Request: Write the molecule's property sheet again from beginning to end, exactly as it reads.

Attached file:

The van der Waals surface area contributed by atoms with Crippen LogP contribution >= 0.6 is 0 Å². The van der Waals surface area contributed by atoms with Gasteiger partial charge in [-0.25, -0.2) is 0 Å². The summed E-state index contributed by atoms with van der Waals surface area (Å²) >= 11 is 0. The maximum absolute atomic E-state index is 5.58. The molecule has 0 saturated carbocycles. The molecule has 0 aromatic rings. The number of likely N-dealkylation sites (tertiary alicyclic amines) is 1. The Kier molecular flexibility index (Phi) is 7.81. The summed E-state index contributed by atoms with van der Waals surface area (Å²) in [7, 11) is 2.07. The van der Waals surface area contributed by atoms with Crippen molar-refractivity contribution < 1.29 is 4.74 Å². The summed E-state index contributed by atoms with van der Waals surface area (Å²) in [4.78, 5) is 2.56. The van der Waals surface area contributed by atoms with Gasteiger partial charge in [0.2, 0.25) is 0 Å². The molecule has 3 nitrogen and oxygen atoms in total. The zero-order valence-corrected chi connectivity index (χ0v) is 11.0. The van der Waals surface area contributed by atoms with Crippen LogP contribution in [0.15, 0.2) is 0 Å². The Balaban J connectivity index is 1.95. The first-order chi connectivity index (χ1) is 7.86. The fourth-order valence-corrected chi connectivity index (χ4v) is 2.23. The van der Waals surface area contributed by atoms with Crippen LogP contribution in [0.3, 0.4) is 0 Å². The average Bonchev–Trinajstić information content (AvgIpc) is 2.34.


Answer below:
The van der Waals surface area contributed by atoms with Crippen LogP contribution >= 0.6 is 0 Å². The van der Waals surface area contributed by atoms with Gasteiger partial charge in [-0.25, -0.2) is 0 Å². The summed E-state index contributed by atoms with van der Waals surface area (Å²) >= 11 is 0. The maximum absolute atomic E-state index is 5.58. The molecule has 0 saturated carbocycles. The molecule has 0 aromatic rings. The number of likely N-dealkylation sites (tertiary alicyclic amines) is 1. The Kier molecular flexibility index (Phi) is 7.81. The summed E-state index contributed by atoms with van der Waals surface area (Å²) in [7, 11) is 2.07. The van der Waals surface area contributed by atoms with Crippen molar-refractivity contribution < 1.29 is 4.74 Å². The summed E-state index contributed by atoms with van der Waals surface area (Å²) in [4.78, 5) is 2.56. The van der Waals surface area contributed by atoms with Gasteiger partial charge in [0.2, 0.25) is 0 Å². The molecule has 3 nitrogen and oxygen atoms in total. The zero-order valence-corrected chi connectivity index (χ0v) is 11.0. The van der Waals surface area contributed by atoms with Crippen LogP contribution in [0.15, 0.2) is 0 Å². The Balaban J connectivity index is 1.95. The first-order chi connectivity index (χ1) is 7.86. The fourth-order valence-corrected chi connectivity index (χ4v) is 2.23. The van der Waals surface area contributed by atoms with Crippen LogP contribution in [0.3, 0.4) is 0 Å². The average Bonchev–Trinajstić information content (AvgIpc) is 2.34.